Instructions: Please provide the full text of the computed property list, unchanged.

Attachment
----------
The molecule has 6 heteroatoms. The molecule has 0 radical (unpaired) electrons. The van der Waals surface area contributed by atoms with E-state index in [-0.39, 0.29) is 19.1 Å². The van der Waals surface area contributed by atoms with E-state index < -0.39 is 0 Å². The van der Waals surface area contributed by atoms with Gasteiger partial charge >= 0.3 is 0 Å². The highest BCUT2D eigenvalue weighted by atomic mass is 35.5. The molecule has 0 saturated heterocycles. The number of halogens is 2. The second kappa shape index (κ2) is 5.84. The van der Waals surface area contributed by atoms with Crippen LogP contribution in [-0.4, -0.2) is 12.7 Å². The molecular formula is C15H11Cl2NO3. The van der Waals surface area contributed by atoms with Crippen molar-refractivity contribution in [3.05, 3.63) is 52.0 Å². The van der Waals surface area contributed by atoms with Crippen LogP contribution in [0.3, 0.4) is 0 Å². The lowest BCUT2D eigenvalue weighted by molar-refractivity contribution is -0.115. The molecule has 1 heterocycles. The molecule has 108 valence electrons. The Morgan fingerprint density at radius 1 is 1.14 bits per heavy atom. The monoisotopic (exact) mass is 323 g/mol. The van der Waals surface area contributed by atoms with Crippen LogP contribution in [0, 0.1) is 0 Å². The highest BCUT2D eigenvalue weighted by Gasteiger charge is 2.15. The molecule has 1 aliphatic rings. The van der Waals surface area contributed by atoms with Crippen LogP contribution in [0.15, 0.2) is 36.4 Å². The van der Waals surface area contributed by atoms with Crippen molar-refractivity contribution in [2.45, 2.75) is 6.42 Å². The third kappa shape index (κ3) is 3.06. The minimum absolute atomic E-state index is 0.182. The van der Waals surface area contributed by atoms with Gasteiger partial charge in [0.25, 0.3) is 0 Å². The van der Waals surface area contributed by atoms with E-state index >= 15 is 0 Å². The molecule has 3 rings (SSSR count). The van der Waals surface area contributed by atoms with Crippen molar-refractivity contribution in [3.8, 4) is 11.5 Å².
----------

The molecule has 6 heteroatoms. The molecule has 0 radical (unpaired) electrons. The van der Waals surface area contributed by atoms with E-state index in [-0.39, 0.29) is 19.1 Å². The van der Waals surface area contributed by atoms with E-state index < -0.39 is 0 Å². The van der Waals surface area contributed by atoms with Gasteiger partial charge >= 0.3 is 0 Å². The highest BCUT2D eigenvalue weighted by atomic mass is 35.5. The molecule has 0 saturated heterocycles. The number of halogens is 2. The second kappa shape index (κ2) is 5.84. The van der Waals surface area contributed by atoms with Crippen LogP contribution in [-0.4, -0.2) is 12.7 Å². The molecular formula is C15H11Cl2NO3. The van der Waals surface area contributed by atoms with Crippen molar-refractivity contribution in [3.05, 3.63) is 52.0 Å². The van der Waals surface area contributed by atoms with Crippen LogP contribution in [0.3, 0.4) is 0 Å². The lowest BCUT2D eigenvalue weighted by molar-refractivity contribution is -0.115. The molecule has 1 heterocycles. The molecule has 108 valence electrons. The Morgan fingerprint density at radius 1 is 1.14 bits per heavy atom. The monoisotopic (exact) mass is 323 g/mol. The van der Waals surface area contributed by atoms with Crippen LogP contribution in [0, 0.1) is 0 Å². The highest BCUT2D eigenvalue weighted by Gasteiger charge is 2.15. The molecule has 1 aliphatic rings. The van der Waals surface area contributed by atoms with Crippen LogP contribution in [0.15, 0.2) is 36.4 Å². The van der Waals surface area contributed by atoms with Crippen molar-refractivity contribution in [2.45, 2.75) is 6.42 Å². The third kappa shape index (κ3) is 3.06. The minimum absolute atomic E-state index is 0.182. The van der Waals surface area contributed by atoms with Gasteiger partial charge in [0.25, 0.3) is 0 Å². The van der Waals surface area contributed by atoms with E-state index >= 15 is 0 Å². The molecule has 3 rings (SSSR count). The van der Waals surface area contributed by atoms with Crippen molar-refractivity contribution in [3.8, 4) is 11.5 Å².